Nick Roberts’ input to the FPRA has been enormous and his commitment much appreciated. From about the age of 11 he knew that he wanted to be a lawyer, possibly because he had an older cousin who was one. He read Law at Downing College Cambridge, studied for his Law Society exams at Guildford, and was then a trainee with a firm of solicitors in the Isle of Wight. He worked for the same firm for a few years after qualifying, and then moved across the water to Southampton, where he set up his own practice.
After several years he felt he needed a change of direction, and so whilst in practice he studied part-time for an LL.M. at Southampton University. This led to some part-time teaching of Law, which he enjoyed, and he decided he needed to think about a change of direction. For a couple of busy years his portfolio career included:
– part-time legal practice as a solicitor
– working for FPRA for one day per week at the former office in Old Street
– teaching at Southampton University
– teaching for the Open University; and
– studying for a part-time PhD.
He then decided to concentrate on teaching, and in 2001 was appointed as a full-time lecturer in property law at Oxford Brookes University. He continued to act as a legal adviser for FPRA on a part-time basis from home. He says that he welcomes the insight this gives him into the real life problems suffered by leaseholders, and it is good to be able to draw on this in teaching. He mainly answers members’ questions, but sometimes prepares submissions on FPRA’s behalf for government consultations.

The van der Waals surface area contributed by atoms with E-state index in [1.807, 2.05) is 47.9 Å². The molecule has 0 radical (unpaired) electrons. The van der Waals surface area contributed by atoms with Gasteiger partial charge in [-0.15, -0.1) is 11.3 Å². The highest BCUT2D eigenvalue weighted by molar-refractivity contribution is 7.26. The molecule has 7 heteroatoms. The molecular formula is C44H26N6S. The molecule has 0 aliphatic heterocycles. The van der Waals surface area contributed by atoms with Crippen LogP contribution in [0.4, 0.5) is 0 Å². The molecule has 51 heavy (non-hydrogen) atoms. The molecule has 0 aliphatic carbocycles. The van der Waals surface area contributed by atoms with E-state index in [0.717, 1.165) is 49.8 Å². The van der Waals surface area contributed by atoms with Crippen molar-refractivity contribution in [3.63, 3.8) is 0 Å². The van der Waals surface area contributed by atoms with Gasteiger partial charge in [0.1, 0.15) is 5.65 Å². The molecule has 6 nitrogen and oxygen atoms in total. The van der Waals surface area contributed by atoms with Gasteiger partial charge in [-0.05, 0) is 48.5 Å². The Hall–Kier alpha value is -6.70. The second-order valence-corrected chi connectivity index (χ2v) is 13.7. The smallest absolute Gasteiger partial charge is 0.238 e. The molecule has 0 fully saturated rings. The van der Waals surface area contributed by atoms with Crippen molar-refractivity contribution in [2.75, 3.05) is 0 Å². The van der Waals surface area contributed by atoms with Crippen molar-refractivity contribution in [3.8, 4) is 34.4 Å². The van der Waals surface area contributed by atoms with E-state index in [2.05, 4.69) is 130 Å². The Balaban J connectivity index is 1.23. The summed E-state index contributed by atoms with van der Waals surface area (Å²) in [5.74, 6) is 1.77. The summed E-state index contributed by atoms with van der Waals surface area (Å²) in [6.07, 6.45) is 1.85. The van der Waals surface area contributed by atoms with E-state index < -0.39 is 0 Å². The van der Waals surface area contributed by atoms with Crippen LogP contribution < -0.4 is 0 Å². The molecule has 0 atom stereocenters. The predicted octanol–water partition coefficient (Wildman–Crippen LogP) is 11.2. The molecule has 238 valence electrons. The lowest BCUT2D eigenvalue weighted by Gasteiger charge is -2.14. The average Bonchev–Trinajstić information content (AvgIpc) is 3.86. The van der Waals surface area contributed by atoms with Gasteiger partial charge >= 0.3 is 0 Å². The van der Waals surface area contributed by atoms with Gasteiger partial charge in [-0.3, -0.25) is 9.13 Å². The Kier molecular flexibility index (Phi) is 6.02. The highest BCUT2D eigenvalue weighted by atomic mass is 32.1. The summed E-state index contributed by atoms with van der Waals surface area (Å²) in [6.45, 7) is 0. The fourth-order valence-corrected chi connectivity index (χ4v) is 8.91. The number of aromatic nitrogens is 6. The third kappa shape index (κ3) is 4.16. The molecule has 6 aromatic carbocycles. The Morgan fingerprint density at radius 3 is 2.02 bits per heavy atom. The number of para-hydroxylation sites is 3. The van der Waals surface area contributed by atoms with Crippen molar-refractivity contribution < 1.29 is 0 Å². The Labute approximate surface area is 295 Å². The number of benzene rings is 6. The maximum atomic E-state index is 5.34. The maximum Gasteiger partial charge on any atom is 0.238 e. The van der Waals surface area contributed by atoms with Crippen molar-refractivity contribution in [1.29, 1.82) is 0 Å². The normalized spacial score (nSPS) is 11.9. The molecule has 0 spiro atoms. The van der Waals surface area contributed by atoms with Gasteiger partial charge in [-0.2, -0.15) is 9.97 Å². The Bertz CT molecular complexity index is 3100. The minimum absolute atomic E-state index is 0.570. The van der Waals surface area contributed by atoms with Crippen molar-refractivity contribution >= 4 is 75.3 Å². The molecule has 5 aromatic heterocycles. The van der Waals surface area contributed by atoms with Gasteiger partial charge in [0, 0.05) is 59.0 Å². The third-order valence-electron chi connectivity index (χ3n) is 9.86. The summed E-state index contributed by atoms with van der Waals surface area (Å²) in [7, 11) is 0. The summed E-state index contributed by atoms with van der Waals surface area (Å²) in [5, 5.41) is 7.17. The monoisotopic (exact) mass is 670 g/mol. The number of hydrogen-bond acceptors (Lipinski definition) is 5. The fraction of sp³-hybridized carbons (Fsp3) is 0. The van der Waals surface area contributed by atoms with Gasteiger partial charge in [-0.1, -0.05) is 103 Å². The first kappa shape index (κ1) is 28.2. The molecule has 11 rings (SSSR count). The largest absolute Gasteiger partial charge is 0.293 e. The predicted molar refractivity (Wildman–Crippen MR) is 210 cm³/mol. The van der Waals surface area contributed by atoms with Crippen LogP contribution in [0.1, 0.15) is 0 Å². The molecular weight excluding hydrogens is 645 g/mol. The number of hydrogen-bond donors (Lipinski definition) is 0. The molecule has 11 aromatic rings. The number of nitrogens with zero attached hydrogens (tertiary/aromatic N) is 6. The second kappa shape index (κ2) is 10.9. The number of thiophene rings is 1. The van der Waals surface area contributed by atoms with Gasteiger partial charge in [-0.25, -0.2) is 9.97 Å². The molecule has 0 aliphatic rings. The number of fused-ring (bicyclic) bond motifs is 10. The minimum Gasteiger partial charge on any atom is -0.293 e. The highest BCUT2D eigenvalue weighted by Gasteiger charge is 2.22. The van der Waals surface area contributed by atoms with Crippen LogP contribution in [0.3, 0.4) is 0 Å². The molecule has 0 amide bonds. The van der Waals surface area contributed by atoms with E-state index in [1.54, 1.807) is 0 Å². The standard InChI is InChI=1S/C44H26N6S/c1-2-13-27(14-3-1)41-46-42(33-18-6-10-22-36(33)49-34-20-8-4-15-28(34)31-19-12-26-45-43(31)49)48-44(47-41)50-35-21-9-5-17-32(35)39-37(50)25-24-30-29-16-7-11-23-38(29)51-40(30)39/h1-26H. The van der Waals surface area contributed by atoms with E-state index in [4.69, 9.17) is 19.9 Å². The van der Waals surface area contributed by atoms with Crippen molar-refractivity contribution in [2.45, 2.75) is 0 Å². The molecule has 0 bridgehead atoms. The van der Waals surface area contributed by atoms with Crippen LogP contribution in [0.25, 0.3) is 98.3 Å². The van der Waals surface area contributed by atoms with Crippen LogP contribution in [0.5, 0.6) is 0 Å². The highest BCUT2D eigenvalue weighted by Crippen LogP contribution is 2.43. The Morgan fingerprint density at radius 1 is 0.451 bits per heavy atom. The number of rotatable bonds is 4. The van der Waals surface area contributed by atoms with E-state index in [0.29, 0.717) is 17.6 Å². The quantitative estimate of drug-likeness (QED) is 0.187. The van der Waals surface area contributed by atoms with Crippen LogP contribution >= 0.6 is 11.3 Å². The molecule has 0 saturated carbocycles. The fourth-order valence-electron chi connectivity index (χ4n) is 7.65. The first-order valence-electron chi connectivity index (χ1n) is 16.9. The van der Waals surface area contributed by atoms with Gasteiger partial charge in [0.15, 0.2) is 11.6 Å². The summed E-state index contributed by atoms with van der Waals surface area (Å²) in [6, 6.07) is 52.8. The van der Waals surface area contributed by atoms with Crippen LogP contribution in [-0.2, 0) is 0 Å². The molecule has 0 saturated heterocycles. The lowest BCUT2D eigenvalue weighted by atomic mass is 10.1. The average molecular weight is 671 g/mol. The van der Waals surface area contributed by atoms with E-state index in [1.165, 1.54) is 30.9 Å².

In 2008 he eventually completed his PhD at Southampton University. His research and dissertation compared Commonhold tenure with the position where flats are owned leasehold, with the freehold owned by a Residents’ Management Company.
In 2009 he left Brookes and took up a post as Principal Teaching Fellow in the Law School at the University of Reading. His students there include not only undergraduates in the Law School but also those in Real Estate (Property Law), and the Henley Business School (Company Law). One of his roles at Reading is to make opportunities for law students to engage in “pro bono work”; giving voluntary legal advice in the local community. He also writes articles on Property Law for legal journals, and contributes on Commonhold to two legal reference works.
He still lives in Southampton, and work and commuting do not leave much time for hobbies. He and his partner of 27 years do, however, like to spend time with friends, going to concerts and the cinema, and occasionally to the opera. On summer weekends they often visit National Trust properties and other houses and gardens.